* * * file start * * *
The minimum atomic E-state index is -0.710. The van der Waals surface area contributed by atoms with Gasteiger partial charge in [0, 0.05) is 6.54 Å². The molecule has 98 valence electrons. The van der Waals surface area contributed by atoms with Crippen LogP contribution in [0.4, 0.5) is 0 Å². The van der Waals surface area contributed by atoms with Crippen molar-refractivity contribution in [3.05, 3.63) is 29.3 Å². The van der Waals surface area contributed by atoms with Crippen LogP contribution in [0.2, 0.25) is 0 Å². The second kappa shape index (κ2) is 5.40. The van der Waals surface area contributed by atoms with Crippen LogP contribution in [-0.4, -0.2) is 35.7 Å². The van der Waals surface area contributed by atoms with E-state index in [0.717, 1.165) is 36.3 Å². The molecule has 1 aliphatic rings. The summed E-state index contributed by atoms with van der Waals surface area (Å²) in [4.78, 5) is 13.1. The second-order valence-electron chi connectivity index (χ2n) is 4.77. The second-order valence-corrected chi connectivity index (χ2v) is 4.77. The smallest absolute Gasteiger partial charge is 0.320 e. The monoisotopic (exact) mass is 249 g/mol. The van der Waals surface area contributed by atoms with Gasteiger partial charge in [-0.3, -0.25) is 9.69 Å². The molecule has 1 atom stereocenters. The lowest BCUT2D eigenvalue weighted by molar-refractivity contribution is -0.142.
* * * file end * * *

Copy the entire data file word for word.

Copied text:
The minimum atomic E-state index is -0.710. The van der Waals surface area contributed by atoms with Gasteiger partial charge in [0, 0.05) is 6.54 Å². The molecule has 98 valence electrons. The van der Waals surface area contributed by atoms with Crippen LogP contribution in [0.4, 0.5) is 0 Å². The van der Waals surface area contributed by atoms with Crippen molar-refractivity contribution in [3.05, 3.63) is 29.3 Å². The van der Waals surface area contributed by atoms with Crippen LogP contribution in [0.2, 0.25) is 0 Å². The second kappa shape index (κ2) is 5.40. The van der Waals surface area contributed by atoms with Crippen LogP contribution in [-0.4, -0.2) is 35.7 Å². The van der Waals surface area contributed by atoms with E-state index in [0.717, 1.165) is 36.3 Å². The molecule has 1 aliphatic rings. The summed E-state index contributed by atoms with van der Waals surface area (Å²) in [4.78, 5) is 13.1. The second-order valence-electron chi connectivity index (χ2n) is 4.77. The second-order valence-corrected chi connectivity index (χ2v) is 4.77. The smallest absolute Gasteiger partial charge is 0.320 e. The monoisotopic (exact) mass is 249 g/mol. The van der Waals surface area contributed by atoms with Gasteiger partial charge in [-0.3, -0.25) is 9.69 Å². The molecule has 1 atom stereocenters. The lowest BCUT2D eigenvalue weighted by molar-refractivity contribution is -0.142.